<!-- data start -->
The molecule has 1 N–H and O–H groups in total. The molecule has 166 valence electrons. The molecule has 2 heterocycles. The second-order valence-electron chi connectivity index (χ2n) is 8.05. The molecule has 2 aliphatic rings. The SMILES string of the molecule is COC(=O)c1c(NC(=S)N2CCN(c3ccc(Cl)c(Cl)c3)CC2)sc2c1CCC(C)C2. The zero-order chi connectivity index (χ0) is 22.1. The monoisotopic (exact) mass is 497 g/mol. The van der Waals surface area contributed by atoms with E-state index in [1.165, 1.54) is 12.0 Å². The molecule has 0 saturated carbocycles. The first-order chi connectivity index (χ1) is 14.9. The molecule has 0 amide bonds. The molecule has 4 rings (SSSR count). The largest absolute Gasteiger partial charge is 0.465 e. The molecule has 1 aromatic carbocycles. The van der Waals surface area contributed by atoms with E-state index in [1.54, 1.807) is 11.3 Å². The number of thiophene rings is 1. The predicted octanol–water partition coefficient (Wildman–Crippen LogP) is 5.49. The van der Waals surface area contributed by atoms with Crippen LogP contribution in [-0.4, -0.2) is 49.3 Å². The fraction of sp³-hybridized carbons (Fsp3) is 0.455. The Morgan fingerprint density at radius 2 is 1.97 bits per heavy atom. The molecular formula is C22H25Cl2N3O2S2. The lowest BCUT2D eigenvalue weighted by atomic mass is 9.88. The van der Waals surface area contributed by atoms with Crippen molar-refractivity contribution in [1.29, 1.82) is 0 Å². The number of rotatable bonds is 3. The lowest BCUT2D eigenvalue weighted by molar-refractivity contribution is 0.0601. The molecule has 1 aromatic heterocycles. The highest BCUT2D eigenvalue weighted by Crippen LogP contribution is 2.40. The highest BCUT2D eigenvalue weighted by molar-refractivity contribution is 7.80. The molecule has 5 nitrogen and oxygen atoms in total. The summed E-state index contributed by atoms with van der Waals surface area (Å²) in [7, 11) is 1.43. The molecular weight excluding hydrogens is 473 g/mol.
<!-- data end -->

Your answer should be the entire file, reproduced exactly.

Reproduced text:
The molecule has 1 N–H and O–H groups in total. The molecule has 166 valence electrons. The molecule has 2 heterocycles. The second-order valence-electron chi connectivity index (χ2n) is 8.05. The molecule has 2 aliphatic rings. The SMILES string of the molecule is COC(=O)c1c(NC(=S)N2CCN(c3ccc(Cl)c(Cl)c3)CC2)sc2c1CCC(C)C2. The zero-order chi connectivity index (χ0) is 22.1. The monoisotopic (exact) mass is 497 g/mol. The van der Waals surface area contributed by atoms with E-state index in [1.165, 1.54) is 12.0 Å². The molecule has 0 saturated carbocycles. The first-order chi connectivity index (χ1) is 14.9. The molecule has 0 amide bonds. The molecule has 4 rings (SSSR count). The largest absolute Gasteiger partial charge is 0.465 e. The molecule has 1 aromatic carbocycles. The van der Waals surface area contributed by atoms with E-state index in [1.54, 1.807) is 11.3 Å². The number of thiophene rings is 1. The predicted octanol–water partition coefficient (Wildman–Crippen LogP) is 5.49. The van der Waals surface area contributed by atoms with Crippen LogP contribution in [-0.4, -0.2) is 49.3 Å². The fraction of sp³-hybridized carbons (Fsp3) is 0.455. The Morgan fingerprint density at radius 2 is 1.97 bits per heavy atom. The molecular formula is C22H25Cl2N3O2S2. The lowest BCUT2D eigenvalue weighted by atomic mass is 9.88. The van der Waals surface area contributed by atoms with Crippen molar-refractivity contribution in [1.29, 1.82) is 0 Å². The number of rotatable bonds is 3. The lowest BCUT2D eigenvalue weighted by molar-refractivity contribution is 0.0601. The molecule has 1 aromatic heterocycles. The highest BCUT2D eigenvalue weighted by Crippen LogP contribution is 2.40. The highest BCUT2D eigenvalue weighted by molar-refractivity contribution is 7.80. The molecule has 5 nitrogen and oxygen atoms in total. The summed E-state index contributed by atoms with van der Waals surface area (Å²) in [7, 11) is 1.43. The molecular weight excluding hydrogens is 473 g/mol.